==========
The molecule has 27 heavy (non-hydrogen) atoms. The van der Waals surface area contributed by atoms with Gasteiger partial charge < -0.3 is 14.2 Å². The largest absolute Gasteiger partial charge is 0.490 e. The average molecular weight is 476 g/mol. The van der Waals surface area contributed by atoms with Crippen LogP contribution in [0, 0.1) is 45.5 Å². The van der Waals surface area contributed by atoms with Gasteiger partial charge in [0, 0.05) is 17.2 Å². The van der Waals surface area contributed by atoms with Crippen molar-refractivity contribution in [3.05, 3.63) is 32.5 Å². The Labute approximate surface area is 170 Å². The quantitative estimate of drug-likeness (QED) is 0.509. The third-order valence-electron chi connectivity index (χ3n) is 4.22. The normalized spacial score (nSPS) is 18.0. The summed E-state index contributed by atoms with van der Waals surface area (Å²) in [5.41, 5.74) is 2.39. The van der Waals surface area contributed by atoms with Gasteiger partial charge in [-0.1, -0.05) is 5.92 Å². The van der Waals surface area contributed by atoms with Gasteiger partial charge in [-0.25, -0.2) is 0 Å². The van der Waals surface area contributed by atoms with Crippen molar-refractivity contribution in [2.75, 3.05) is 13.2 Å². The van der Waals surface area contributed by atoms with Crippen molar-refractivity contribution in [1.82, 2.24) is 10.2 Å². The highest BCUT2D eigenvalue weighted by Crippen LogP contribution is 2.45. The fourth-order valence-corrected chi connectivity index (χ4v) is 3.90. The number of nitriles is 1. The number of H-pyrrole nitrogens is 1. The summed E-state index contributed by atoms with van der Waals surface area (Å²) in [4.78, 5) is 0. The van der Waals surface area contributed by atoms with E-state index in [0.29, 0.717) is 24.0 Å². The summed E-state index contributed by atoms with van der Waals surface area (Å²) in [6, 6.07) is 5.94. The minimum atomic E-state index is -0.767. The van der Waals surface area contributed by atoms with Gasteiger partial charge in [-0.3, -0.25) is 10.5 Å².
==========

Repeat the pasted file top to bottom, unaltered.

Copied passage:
The molecule has 27 heavy (non-hydrogen) atoms. The van der Waals surface area contributed by atoms with Gasteiger partial charge < -0.3 is 14.2 Å². The largest absolute Gasteiger partial charge is 0.490 e. The average molecular weight is 476 g/mol. The van der Waals surface area contributed by atoms with Crippen LogP contribution in [0, 0.1) is 45.5 Å². The van der Waals surface area contributed by atoms with Gasteiger partial charge in [0, 0.05) is 17.2 Å². The van der Waals surface area contributed by atoms with Crippen molar-refractivity contribution in [3.05, 3.63) is 32.5 Å². The Labute approximate surface area is 170 Å². The quantitative estimate of drug-likeness (QED) is 0.509. The third-order valence-electron chi connectivity index (χ3n) is 4.22. The normalized spacial score (nSPS) is 18.0. The summed E-state index contributed by atoms with van der Waals surface area (Å²) in [5.41, 5.74) is 2.39. The van der Waals surface area contributed by atoms with Gasteiger partial charge in [-0.1, -0.05) is 5.92 Å². The van der Waals surface area contributed by atoms with Gasteiger partial charge in [-0.25, -0.2) is 0 Å². The van der Waals surface area contributed by atoms with Crippen molar-refractivity contribution in [2.75, 3.05) is 13.2 Å². The van der Waals surface area contributed by atoms with Crippen molar-refractivity contribution in [1.82, 2.24) is 10.2 Å². The highest BCUT2D eigenvalue weighted by Crippen LogP contribution is 2.45. The fourth-order valence-corrected chi connectivity index (χ4v) is 3.90. The number of nitriles is 1. The number of H-pyrrole nitrogens is 1. The summed E-state index contributed by atoms with van der Waals surface area (Å²) in [4.78, 5) is 0. The van der Waals surface area contributed by atoms with E-state index in [0.29, 0.717) is 24.0 Å². The summed E-state index contributed by atoms with van der Waals surface area (Å²) in [6, 6.07) is 5.94. The minimum atomic E-state index is -0.767. The van der Waals surface area contributed by atoms with Gasteiger partial charge in [-0.3, -0.25) is 10.5 Å².